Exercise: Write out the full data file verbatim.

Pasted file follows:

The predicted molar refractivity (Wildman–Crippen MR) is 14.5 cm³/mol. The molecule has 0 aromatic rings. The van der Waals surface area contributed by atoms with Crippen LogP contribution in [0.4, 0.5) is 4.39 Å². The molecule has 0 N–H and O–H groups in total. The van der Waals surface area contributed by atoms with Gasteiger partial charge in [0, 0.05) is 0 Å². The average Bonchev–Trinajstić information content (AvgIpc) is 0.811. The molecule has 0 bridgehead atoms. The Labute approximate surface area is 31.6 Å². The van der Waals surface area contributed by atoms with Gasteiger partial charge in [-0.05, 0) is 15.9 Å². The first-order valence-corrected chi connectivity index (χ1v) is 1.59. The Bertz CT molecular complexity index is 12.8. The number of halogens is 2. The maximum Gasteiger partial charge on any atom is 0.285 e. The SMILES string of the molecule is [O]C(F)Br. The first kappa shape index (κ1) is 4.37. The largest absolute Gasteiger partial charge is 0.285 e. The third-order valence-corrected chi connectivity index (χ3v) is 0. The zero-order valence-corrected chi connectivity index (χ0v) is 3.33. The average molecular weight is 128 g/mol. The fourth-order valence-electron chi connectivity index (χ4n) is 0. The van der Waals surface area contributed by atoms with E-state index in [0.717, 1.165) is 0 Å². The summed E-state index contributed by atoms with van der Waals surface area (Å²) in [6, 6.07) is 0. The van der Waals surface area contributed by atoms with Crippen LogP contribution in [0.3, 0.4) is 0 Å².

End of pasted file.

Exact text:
The predicted molar refractivity (Wildman–Crippen MR) is 14.5 cm³/mol. The molecule has 0 aromatic rings. The van der Waals surface area contributed by atoms with Crippen LogP contribution in [0.4, 0.5) is 4.39 Å². The molecule has 0 N–H and O–H groups in total. The van der Waals surface area contributed by atoms with Gasteiger partial charge in [0, 0.05) is 0 Å². The average Bonchev–Trinajstić information content (AvgIpc) is 0.811. The molecule has 0 bridgehead atoms. The Labute approximate surface area is 31.6 Å². The van der Waals surface area contributed by atoms with Gasteiger partial charge in [-0.05, 0) is 15.9 Å². The first-order valence-corrected chi connectivity index (χ1v) is 1.59. The Bertz CT molecular complexity index is 12.8. The number of halogens is 2. The maximum Gasteiger partial charge on any atom is 0.285 e. The SMILES string of the molecule is [O]C(F)Br. The first kappa shape index (κ1) is 4.37. The largest absolute Gasteiger partial charge is 0.285 e. The third-order valence-corrected chi connectivity index (χ3v) is 0. The zero-order valence-corrected chi connectivity index (χ0v) is 3.33. The average molecular weight is 128 g/mol. The fourth-order valence-electron chi connectivity index (χ4n) is 0. The van der Waals surface area contributed by atoms with E-state index in [0.717, 1.165) is 0 Å². The summed E-state index contributed by atoms with van der Waals surface area (Å²) in [6, 6.07) is 0. The van der Waals surface area contributed by atoms with Crippen LogP contribution in [0.3, 0.4) is 0 Å².